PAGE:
In "How to sponsor an open source project?", Dave Winer says,I want the OPML Editor to run on Linux... and floats the idea of a bounty for the job, as an open source project. Guidance: I'm looking for ideas, established practices, do's and don'ts for sponsoring an open source project, Dave says.
This four-part series demonstrates how to use the Google Web Toolkit (GWT) and XForms together to create a dynamic Web application. It takes a look at some of the underpinnings of each technology, examining the common ground between them that will allow for their peaceful coexistence. This will lay the foundation for developing a Web application that uses both GWT and XForms together.
Lately, there has been a lot of attention in the industry on the current (and future) virtualization products from VMware and Microsoft. However, the latest Linux distributions from Red Hat and SUSE now also include full range of virtualization capabilities based on the Xen hypervisor. How do they compare with VMware and Microsoft's offerings?
In this video interview at OSCON 2007 we talked to Michael Tiemann - VP of Open Source for RedHat and President of the OSI.
Gentoo, formerly known as Enoch Linux is one of the pioneers among the Linux distributions. It is well-known and loved for its speed (the Gentoo species is the fastest swimming penguin), and hated for its unfriendliness with Linux newbies. Thus, many flavours of Gentoo have been created including this highly capable one named Sabayon. Every now and then, I’m searching for a perfect Operating System worthy to replace my OpenSuse 10.1. I have chosen to try out Sabayon Linux as I have already used Gentoo before and was quiet impressed with it.
The only real exchange between peers in a traditional peer-to-peer network is limited to the files being transferred. Tribler is a new P2P network that's introducing social networking concepts to facilitate better interactions between users. Using new algorithms and protocols, Tribler users will also be able to cash in on their generous uploads for faster downloads. The Tribler software is primarily developed by the researchers in the Delft University of Technology and De Vrije Universiteit Amsterdam.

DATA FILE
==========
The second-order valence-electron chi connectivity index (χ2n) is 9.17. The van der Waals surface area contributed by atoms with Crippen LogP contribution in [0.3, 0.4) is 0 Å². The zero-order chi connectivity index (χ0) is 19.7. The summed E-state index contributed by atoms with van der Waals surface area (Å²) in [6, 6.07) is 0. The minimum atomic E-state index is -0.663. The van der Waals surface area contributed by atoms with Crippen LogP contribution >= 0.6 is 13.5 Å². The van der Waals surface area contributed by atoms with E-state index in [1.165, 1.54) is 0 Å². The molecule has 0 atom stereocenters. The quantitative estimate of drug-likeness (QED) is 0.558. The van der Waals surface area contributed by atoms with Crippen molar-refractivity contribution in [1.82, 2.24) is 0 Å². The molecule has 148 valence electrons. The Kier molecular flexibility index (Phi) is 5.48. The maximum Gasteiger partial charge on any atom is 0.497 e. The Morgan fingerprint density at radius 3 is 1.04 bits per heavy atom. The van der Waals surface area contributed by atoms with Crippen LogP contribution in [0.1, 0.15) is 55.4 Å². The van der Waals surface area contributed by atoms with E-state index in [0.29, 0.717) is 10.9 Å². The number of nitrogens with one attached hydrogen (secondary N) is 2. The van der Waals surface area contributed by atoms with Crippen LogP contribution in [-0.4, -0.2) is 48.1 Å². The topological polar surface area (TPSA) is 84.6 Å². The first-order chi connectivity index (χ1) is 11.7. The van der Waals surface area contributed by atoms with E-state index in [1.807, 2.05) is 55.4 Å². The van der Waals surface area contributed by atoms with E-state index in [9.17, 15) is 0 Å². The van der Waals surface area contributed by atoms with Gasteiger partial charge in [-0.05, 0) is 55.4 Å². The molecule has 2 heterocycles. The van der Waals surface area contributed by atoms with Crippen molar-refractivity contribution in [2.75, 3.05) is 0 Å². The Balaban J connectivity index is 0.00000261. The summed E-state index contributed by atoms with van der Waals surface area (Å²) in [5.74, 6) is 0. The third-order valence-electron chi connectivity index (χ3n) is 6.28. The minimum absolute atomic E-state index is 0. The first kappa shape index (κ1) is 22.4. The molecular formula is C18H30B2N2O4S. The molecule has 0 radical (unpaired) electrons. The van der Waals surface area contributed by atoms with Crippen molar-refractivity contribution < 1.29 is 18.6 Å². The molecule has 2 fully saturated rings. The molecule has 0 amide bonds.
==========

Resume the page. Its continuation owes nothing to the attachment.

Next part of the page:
This afternoon Intel's Chief Linux and Open-Source Technologist, Dirk Hohndel, talked about why Intel's commitment to open-source drivers creates a difference and advantage for Intel's architecture platforms. Nothing groud-breaking or too special was presented, but we have included some of Dirk's slides from this open-source driver presentation. Intel had also mentioned that AMD's (well, referenced as a "major graphics card vendor") open-source driver efforts as "good news."
I read with interest this morning a story in ComputerWorld (more like an obituary) about how SCO said in its most recent SEC filing that there is “substantial doubt” that it will survive. In addition to the meltdown of its lawsuit against IBM, the filing cites its depleted cash position and entry into Chapter 11 as its major woes. While the Net is flush with celebration and legal analysis (and am happy that SCO did not prevail), I think my take on this is a bit more sobering in the bigger picture of our great industry.
In general installation bellow went the same way as in TardisWiki, considering Xen 3.0.3-1 Solaris domU under Debian Etch dom0 (32 bit).
However, several things happened different from described in TardisWiki.
1. Installation didn't hang all way through.
2. To preserve "bootadm update-archive -R /a" work i had to force "umount /a"
Many of you may not realize this if you are new to the Linux world, but there are other browsers out there beside Firefox. It's a powerful browser, yet with it becoming more and more popular, exploits are sure to begin turning up. Today, we will be looking at alternative browsers that are for Linux only.